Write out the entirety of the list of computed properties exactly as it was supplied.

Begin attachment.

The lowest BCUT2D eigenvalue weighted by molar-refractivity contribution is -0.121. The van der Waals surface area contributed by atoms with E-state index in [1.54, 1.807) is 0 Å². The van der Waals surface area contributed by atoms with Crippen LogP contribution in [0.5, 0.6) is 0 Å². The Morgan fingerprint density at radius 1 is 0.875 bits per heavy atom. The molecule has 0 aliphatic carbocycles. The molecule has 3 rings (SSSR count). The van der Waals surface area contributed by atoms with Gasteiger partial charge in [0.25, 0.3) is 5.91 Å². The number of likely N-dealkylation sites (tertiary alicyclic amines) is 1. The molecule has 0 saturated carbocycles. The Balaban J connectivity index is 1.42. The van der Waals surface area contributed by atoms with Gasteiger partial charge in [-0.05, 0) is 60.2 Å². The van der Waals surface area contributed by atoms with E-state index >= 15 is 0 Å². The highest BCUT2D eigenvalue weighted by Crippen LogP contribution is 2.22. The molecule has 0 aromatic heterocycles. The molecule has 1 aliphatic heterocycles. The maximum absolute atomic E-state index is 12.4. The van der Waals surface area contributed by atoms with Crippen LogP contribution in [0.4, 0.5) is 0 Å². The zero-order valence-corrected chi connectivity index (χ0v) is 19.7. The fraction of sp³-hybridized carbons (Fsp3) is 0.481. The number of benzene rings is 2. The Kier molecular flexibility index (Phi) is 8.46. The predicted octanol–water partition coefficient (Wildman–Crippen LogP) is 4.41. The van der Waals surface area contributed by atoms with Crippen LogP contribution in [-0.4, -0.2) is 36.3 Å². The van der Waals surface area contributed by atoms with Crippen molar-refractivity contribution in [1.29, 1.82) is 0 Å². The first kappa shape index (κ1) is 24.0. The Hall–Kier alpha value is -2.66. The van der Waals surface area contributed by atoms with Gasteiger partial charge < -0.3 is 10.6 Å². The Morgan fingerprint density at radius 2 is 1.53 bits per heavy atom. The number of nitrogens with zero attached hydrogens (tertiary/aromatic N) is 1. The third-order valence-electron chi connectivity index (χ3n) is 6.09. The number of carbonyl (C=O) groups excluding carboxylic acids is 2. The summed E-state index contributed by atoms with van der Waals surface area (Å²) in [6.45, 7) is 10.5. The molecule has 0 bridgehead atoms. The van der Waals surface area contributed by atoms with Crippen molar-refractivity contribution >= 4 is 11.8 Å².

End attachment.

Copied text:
The lowest BCUT2D eigenvalue weighted by molar-refractivity contribution is -0.121. The van der Waals surface area contributed by atoms with E-state index in [1.54, 1.807) is 0 Å². The van der Waals surface area contributed by atoms with Crippen LogP contribution in [0.5, 0.6) is 0 Å². The Morgan fingerprint density at radius 1 is 0.875 bits per heavy atom. The molecule has 0 aliphatic carbocycles. The molecule has 3 rings (SSSR count). The van der Waals surface area contributed by atoms with Gasteiger partial charge in [0.25, 0.3) is 5.91 Å². The number of likely N-dealkylation sites (tertiary alicyclic amines) is 1. The molecule has 0 saturated carbocycles. The Balaban J connectivity index is 1.42. The van der Waals surface area contributed by atoms with Gasteiger partial charge in [-0.05, 0) is 60.2 Å². The van der Waals surface area contributed by atoms with E-state index >= 15 is 0 Å². The highest BCUT2D eigenvalue weighted by Crippen LogP contribution is 2.22. The molecule has 0 aromatic heterocycles. The molecule has 1 aliphatic heterocycles. The maximum absolute atomic E-state index is 12.4. The van der Waals surface area contributed by atoms with Crippen LogP contribution in [0.4, 0.5) is 0 Å². The zero-order valence-corrected chi connectivity index (χ0v) is 19.7. The fraction of sp³-hybridized carbons (Fsp3) is 0.481. The number of benzene rings is 2. The Kier molecular flexibility index (Phi) is 8.46. The predicted octanol–water partition coefficient (Wildman–Crippen LogP) is 4.41. The van der Waals surface area contributed by atoms with Crippen LogP contribution in [-0.4, -0.2) is 36.3 Å². The van der Waals surface area contributed by atoms with Crippen molar-refractivity contribution in [1.29, 1.82) is 0 Å². The first kappa shape index (κ1) is 24.0. The Hall–Kier alpha value is -2.66. The van der Waals surface area contributed by atoms with Gasteiger partial charge < -0.3 is 10.6 Å². The Morgan fingerprint density at radius 2 is 1.53 bits per heavy atom. The number of nitrogens with zero attached hydrogens (tertiary/aromatic N) is 1. The third-order valence-electron chi connectivity index (χ3n) is 6.09. The number of carbonyl (C=O) groups excluding carboxylic acids is 2. The summed E-state index contributed by atoms with van der Waals surface area (Å²) in [6.45, 7) is 10.5. The molecule has 0 bridgehead atoms. The van der Waals surface area contributed by atoms with Crippen molar-refractivity contribution >= 4 is 11.8 Å².